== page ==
- Expertise and experience. Mayo Clinic specialists work with more than 700 people who have OCD each year to develop a customized treatment plan to manage OCD symptoms and improve quality of life.
- Compassionate specialists. Mayo Clinic specialists take the time to listen thoroughly to understand your needs, using a personalized approach.
- Unique, successful program for children and teens. Through the Pediatric Anxiety Disorders Clinic, Mayo Clinic in Minnesota offers an innovative, intensive five-day OCD treatment program for children and teens. Pioneered by Mayo psychologists, the program provides exposure and response prevention treatment (ERP), a form of cognitive behavioral therapy that helps reduce OCD symptoms. ERP can be the most effective option for children when carried out correctly by an experienced therapist.
Mayo Clinic in Rochester, Minn., is ranked among the Best Hospitals for psychiatry by U.S. News & World Report.
Mayo Clinic: Answers you can trust
At Mayo Clinic, we assemble a team of specialists who take the time to listen and thoroughly understand your health issues and concerns. We tailor the care you receive to your personal health care needs. You can trust our specialists to collaborate and offer you the best possible outcomes, safety and service.
Mayo Clinic is a not-for-profit medical institution that reinvests all earnings into improving medical practice, research and education. We're constantly involved in innovation and medical research, finding solutions to improve your care and quality of life. Your doctor or someone on your medical team is likely involved in research related to your condition.
Our patients tell us that the quality of their interactions, our attention to detail and the efficiency of their visits mean health care — and trusted answers — like they've never experienced.
Why Choose Mayo Clinic
What Sets Mayo Clinic Apart
Aug. 09, 2013
- Golden, AK. Decision Support System. Mayo Clinic, Rochester, Minn. June 4, 2013.
- Obsessive-compulsive and related disorders. In: Diagnostic and Statistical Manual of Mental Disorders DSM-5. 5th ed. Arlington, Va.: American Psychiatric Association; 2013. http://www.psychiatryonline.org. Accessed July 1, 2013.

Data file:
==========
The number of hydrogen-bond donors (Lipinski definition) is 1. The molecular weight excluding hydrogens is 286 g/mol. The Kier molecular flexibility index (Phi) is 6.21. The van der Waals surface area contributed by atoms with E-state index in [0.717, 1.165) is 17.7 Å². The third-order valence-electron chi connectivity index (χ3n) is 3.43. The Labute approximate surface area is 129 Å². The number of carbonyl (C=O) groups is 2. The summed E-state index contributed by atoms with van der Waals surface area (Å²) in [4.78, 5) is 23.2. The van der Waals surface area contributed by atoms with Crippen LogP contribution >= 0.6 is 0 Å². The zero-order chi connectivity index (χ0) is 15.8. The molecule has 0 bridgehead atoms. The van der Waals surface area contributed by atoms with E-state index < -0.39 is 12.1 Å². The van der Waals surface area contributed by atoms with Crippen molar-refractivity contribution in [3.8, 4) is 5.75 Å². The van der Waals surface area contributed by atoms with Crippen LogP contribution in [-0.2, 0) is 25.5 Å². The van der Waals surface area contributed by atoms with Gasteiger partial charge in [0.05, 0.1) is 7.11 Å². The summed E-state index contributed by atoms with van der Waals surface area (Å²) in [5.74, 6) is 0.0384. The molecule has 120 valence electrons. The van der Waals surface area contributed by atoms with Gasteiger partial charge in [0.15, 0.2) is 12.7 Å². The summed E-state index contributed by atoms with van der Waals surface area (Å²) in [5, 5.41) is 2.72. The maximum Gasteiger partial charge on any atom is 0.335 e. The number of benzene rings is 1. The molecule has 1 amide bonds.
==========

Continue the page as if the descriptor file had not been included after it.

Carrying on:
- Obsessive compulsive disorder. American Psychiatric Association. http://www.psychiatry.org/obsessive-compulsive-disorder. Accessed July 1, 2013.
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- Obsessive-compulsive disorder (OCD). The Merck Manuals: The Merck Manual for Health Care Professionals. http://www.merckmanuals.com/professional/psychiatric_disorders/anxiety_disorders/obsessive-compulsive_disorder_ocd.html?qt=obsessive-compulsive disorder&alt=sh. Accessed July 1, 2013.
- What is obsessive-compulsive disorder (OCD)? National Institute of Mental Health. http://www.nimh.nih.gov/health/topics/obsessive-compulsive-disorder-ocd/index.shtml. Accessed July 1, 2013.
- Simpson HB. Obsessive-compulsive disorder in adults: Epidemiology, pathogenesis, clinical manifestations, course, and diagnosis. www.uptodate.com/home. Accessed July 1, 2013.
- Mental health medications. National Institute of Mental Health. http://www.nimh.nih.gov/health/publications/mental-health-medications/complete-index.shtml. Accessed May 14, 2013.
- Managing anxiety. Anxiety and Depression Association of America. http://www.adaa.org/living-with-anxiety/managing-anxiety. Accessed July 1, 2013.
- Biggs BK (expert opinion). Mayo Clinic, Rochester, Minn. July 15, 2013.
- Whiteside SP (expert opinion). Mayo Clinic, Rochester, Minn. July 16, 2013.
- Buss Preszler LK (expert opinion). Mayo Clinic, Rochester, Minn. Aug. 8, 2013.
- 2012-2013 Research report: Psychiatry and psychology. Mayo Clinic. http://www.mayo.edu/pmts/mc0700-mc0799/mc0710-11.pdf. Accessed July 22, 2013.